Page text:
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    Ex Member Array JOHNSMITH's Avatar
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    Quote Originally Posted by psychophipps View Post
    The one thing that didn't surprise me at all is the fact that many of the officers didn't use lethal force even when it was justified. It just goes to show that the "Nice Guy Syndrome" is alive and well in our LEAs as well as our civilian population.
    That combined with the push of departments to reduce shootings - the local media often begins to cry foul at a single shooting, let alone multiple. Sadly, its a public image thing and it seems officers get injured as a result.

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    Senior Member Array mercop's Avatar
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    That and reliance on the Taser and well, that is the way it is.

    First Sgt, thanks for the kinds words. Hope you find some of the information useful.

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    Senior Member Array community's Avatar
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    very very interesting and informative post. I really enjoyed reading it. I will remember the salient points and put them to use. thank you.

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    Senior Member Array psychophipps's Avatar
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    Yes, thanks from me as well. Mercop is always a great source of good, solid information. You should scope his website out for other good stuff he has written on similar subjects.

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    Senior Member Array PaulJ's Avatar
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    I think this article was posted/discussed before. The main lesson I took from it: Don't underestimate the bad guys.

    I do understand the hesitation on the site of the LEO (or armed citizen). 99% of the time, a "tricky" situation can be avoided without using the firearm. One gets used to talking his way out of "condition orange". And the cost of using the firearm is rather high.
    I never considered a difference of opinion in politics, in religion, in philosophy, as cause for withdrawing from a friend. (Thomas Jefferson)

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    Senior Member Array mercop's Avatar
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    The last year that I cared to pull my stats was in 2004 when I conducted approximately 1100 traffic stops. Before you break out the calculator I worked approximately 20 days a month and stopped about six or so cars a day. A perfect figure using that data would put me at 1440 stops so 1100 makes sense. The vast majority of those stops were on RT 40 between Philly and Baltimore. I was looking for bad guys, drugs and guns.

    Every stop had a pretext (legal reason for the stop), interview (screening process) and conclusion. You get pretty good with the screening process and figuring out what you had. You also get pretty good and anticipating when there is going to be a problem. You combat that by dominating the stop by controlling the subjects moment and occupying their minds. Traffic stops are ultimately more controllable that walk up stops. The person is tied to the car and has to produce identification. Even using all the skills sets in the world officers are injured and killed. Just as you learn to notice the clues that add up to different crimes you also learn to add up the ques that let you know a fight is coming.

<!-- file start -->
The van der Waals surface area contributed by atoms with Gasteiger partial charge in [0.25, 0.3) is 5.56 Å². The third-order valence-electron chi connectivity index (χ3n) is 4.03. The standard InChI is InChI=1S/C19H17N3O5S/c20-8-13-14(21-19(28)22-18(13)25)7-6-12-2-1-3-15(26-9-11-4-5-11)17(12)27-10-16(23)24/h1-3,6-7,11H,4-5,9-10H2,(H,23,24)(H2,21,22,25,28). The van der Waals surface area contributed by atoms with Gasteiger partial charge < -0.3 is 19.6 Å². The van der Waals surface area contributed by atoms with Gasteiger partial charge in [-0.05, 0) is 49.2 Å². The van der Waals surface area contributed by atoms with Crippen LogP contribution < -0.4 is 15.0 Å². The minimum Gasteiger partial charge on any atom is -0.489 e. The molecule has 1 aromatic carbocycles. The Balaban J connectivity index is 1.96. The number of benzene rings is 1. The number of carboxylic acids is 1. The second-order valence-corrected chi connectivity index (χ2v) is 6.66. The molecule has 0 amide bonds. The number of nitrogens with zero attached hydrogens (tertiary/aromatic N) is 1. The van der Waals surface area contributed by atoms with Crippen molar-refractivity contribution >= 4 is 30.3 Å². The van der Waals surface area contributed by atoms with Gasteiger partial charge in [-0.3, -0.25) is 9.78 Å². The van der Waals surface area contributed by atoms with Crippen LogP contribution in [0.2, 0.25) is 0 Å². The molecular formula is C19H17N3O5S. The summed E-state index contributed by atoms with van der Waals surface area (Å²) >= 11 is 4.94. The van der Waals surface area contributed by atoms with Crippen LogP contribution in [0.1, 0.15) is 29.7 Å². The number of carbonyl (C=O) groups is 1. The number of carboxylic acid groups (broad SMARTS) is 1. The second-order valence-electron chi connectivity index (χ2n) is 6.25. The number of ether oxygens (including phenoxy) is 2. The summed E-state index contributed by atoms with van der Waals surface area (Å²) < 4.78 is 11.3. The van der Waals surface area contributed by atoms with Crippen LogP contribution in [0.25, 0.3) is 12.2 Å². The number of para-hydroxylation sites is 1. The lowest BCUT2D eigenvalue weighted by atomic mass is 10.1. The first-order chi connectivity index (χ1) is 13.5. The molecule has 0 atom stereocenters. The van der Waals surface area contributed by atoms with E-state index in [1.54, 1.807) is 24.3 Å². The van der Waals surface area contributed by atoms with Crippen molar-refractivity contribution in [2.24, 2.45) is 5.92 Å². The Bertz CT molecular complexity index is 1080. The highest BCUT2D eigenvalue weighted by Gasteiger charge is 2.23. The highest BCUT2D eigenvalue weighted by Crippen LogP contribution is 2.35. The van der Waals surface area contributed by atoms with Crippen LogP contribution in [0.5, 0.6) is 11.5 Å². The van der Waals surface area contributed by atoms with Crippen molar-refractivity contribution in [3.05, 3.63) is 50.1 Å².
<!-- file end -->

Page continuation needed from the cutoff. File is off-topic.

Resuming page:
When you are a citizen it is the criminal who decides on the pretext for the encounter. The difference is that he front loads the scanning process to weigh cost vs benefit from his selection. Using awareness and positioning skills along with the ability to walk away from places and things can keep you out of many situations. For those that you cannot avoid you need to see the ques leading to the fight and act accordingly.- George

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    mkh
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    Distinguished Member Array mkh's Avatar
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    I was surprised how well prepared teh BGs were and how accurate. Definitely food for thought.

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    Senior Member Array psychophipps's Avatar
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    Quote Originally Posted by mkh View Post
    I was surprised how well prepared the BGs were and how accurate. Definitely food for thought.
    It also shows the huge accuracy increase you get from attacking from ambush vs. reacting to an ambush. Just the act of taking a few seconds to get ready to go vs. reacting to something from out of the blue can make a huge difference.

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    Senior Member Array mercop's Avatar
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    Traditional military wisdom advocates that the best way to defend against an ambush is a counter attack. This is why fouling an attackers draw at conversation distance is a valuable skill. It also requires the identification of preparatory movement. The muzzle of the gun has to be in line with your body for a round to strike you.

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    Senior Member Array psychophipps's Avatar
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    Combine that with a (hopefully) firm grip on the mechanical parts of the weapon and you have yourself a scuffle over a single-shot autoloader or no-shot revolver.

    Despite having practiced this again and again, I have absolutely zero interest in testing these techniques out on the street. Kind of funny that we would spend all of this time on stuff that we hope we will never get any real use out of, now that I think about it. *shrugs*